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Vitamin D, Calcium Might Lower Breast Cancer Risk

By Steven Reinberg
HealthDay Reporter
Tuesday, May 29, 2007 12:00 AM

TUESDAY, May 29 (HealthDay News) -- Premenopausal women who get a lot of vitamin D and calcium may cut their risk of breast cancer by almost a third, Harvard Medical School researchers report.

"Adequate intakes of calcium and vitamin D are necessary for women in keeping up their health, and additionally, these two nutrients may help prevent breast cancer development, especially among premenopausal women," said lead author Jennifer Lin, an assistant professor of medicine.

Her team's report appears in the May 28 issue of theArchives of Internal Medicine.

In the study, Lin's team collected data on more than 10,500 premenopausal and almost 21,000 postmenopausal women age 45 and older who were part of the Women's Health Study. The data included information on what they ate and the dietary supplements they took.

Over an average of 10 years, 276 premenopausal women and 743 postmenopausal women went on to develop breast cancer.

The researchers found that premenopausal women whose intake of vitamin D and calcium was high had about a 30 percent lower risk of developing breast cancer. However, they didn't find this association for postmenopausal women.

Animal studies have also found an association between calcium and vitamin D intake and breast cancer prevention, Lin's group noted.

"Calcium and vitamin D may confer protection against breast tumorigenesis," Lin said. "However, more studies are necessary to investigate the potential utility of these two nutrients in breast cancer development," she added.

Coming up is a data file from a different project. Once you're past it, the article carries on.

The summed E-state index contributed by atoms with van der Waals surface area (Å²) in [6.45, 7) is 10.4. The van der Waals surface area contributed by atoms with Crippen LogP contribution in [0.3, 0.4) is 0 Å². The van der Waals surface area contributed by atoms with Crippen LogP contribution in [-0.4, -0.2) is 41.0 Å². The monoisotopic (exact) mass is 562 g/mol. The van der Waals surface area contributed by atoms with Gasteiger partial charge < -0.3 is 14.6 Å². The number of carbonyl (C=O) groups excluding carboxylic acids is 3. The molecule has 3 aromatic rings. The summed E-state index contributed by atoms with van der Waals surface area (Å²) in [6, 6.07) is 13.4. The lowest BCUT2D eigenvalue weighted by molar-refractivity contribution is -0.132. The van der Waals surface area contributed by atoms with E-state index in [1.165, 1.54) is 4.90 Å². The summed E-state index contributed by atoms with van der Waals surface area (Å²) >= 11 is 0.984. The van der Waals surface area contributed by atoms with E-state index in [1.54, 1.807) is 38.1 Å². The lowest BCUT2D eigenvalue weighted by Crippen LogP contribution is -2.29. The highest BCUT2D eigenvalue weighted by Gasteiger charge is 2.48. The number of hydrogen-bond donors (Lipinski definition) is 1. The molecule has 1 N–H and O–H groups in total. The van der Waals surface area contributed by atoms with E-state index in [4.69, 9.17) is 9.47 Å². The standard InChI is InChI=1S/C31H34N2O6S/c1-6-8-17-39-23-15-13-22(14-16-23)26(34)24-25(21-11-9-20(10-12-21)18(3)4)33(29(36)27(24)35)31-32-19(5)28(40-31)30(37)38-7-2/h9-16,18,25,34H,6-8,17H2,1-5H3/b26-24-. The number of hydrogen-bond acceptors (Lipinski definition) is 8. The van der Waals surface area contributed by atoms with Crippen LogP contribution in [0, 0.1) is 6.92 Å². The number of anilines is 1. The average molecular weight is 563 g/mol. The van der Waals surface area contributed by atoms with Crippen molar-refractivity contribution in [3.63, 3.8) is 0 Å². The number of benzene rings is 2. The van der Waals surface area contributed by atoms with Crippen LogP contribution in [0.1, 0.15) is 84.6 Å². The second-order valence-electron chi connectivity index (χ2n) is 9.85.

One expert stressed that the evidence for a protective effect of vitamin D and calcium is still not clear.

"I really don't think that one can say from this study that the effect is only in premenopausal women, because there are a number of factors in the study that may have limited the ability to see the effect," said Victoria Stevens, an epidemiologist at the American Cancer Society. "This is particularly true for vitamin D, because most vitamin D comes from exposure to sunlight, which they did not take into account."

At this point in time, a recommendation that women take vitamin D or calcium to decrease their breast cancer risk isnotwarranted, she said.

"I don't think we should go that far," Stevens said. "The society doesn't recommend the use of any vitamin supplements" to prevent breast cancer.

"I don't think this study says that we should change that," Stevens said. "At this point, the evidence doesn't support anything more than getting a good diet and maintaining good levels of physical activity," she said.

More information

For more information on cancer and vitamin D, visit the American Cancer Society.

SOURCES: Jennifer Lin, Ph.D., associate professor of medicine, Brigham and Women's Hospital and Harvard Medical School, Boston; Victoria Stevens, Ph.D., epidemiologist, American Cancer Society, Atlanta; May 28, 2007,Archives of Internal Medicine

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